An outline business case for a £35m package of projects on the key South Manchester route is being prepared for submission to the Department for Transport in March.
The A34 corridor, which runs through the borough from its boundary with commuter-heavy Cheshire East through Heald Green and splitting Cheadle and Gatley up to the M60 junction and Manchester boundary, was identified as a priority in both Stockport’s Local Implementation Plan and the draft South East Manchester-wide multi-modal transport strategy known as SEMMMS.
The proposed programme of improvements then was included in Transport for the North’s priority list for Major Road Network schemes in 2019.
After Stockport Council presented a strategic outline business case, funding was secured from the Government in early 2020 to develop schemes that would tackle the issues on a route that suffers severe congestion and does not presently support active travel options between different local centres.
Twelve schemes have been proposed, including:
- A controlled crossing on the A560 Gatley Road, along with a new cycle link between the A34 and Broadway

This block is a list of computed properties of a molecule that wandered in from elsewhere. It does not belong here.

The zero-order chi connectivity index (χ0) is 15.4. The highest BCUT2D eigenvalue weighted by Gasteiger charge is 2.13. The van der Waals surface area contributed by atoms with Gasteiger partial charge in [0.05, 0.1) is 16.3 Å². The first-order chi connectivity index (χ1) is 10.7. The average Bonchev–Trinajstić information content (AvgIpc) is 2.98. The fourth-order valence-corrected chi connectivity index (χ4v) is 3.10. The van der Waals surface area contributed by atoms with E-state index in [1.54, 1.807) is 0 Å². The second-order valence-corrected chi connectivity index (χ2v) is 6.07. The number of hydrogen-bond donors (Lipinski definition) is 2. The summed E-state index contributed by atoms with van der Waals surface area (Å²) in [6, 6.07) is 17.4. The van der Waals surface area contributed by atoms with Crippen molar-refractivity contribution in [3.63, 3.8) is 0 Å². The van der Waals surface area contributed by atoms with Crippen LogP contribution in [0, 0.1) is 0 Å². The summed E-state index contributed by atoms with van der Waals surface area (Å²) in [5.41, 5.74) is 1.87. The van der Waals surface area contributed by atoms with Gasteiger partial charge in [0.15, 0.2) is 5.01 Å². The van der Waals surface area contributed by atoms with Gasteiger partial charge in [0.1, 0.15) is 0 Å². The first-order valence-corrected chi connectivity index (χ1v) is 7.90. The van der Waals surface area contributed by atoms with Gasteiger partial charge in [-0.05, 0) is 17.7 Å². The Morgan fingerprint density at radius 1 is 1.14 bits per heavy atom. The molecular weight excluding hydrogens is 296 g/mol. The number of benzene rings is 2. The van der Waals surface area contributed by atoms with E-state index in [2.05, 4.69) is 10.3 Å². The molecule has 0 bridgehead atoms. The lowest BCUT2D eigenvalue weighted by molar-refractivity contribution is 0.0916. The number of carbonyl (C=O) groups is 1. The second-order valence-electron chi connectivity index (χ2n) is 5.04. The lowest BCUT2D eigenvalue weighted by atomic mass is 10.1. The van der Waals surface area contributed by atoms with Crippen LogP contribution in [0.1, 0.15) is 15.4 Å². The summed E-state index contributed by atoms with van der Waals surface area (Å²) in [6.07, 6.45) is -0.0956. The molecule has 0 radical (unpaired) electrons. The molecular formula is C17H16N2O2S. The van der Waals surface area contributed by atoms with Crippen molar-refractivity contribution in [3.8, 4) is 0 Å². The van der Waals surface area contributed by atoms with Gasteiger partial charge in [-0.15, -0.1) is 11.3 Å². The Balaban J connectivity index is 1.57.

- A cyclist and pedestrian-friendly junction at Wilmslow Road/Broadway
- Provision of cycling lanes on both sides of the A34 between the Kingsway School subway and Cheadle Royal roundabout, where there would also be cyclist/pedestrian-friendly amendments to the junctions
- Eden Park cycle route linking Stanley Road to Bruntwood Park
- Improvements to junctions including Stanley Road, in anticipation of development at Handforth Garden Village.
Following the initial funding, feasibility studies were carried out into certain projects, and a public consultation was held throughout October and November last year, with the council reporting that improvements around Kingsway School and the Eden Park route were particularly well received.
Project funding has climbed from £31m to an estimated £35m-£37m, but a report from Stockport Council noted that around 15% of funding is to come from Handforth Garden Village, on the Cheshire East side of the border, and other developer contributions from projects such as the Seashell Trust school development and associated housing.
If the outline business case is confirmed as successful by the DfT – a verdict is expected in April or May – a final business case will be submitted in early 2022 once approvals, consents and contractor costs have been collated.
Stockport Council’s economy and regeneration scrutiny committee, which meets on 28 January, is requested to note the progress made and approve the submission of the business case to the DfT.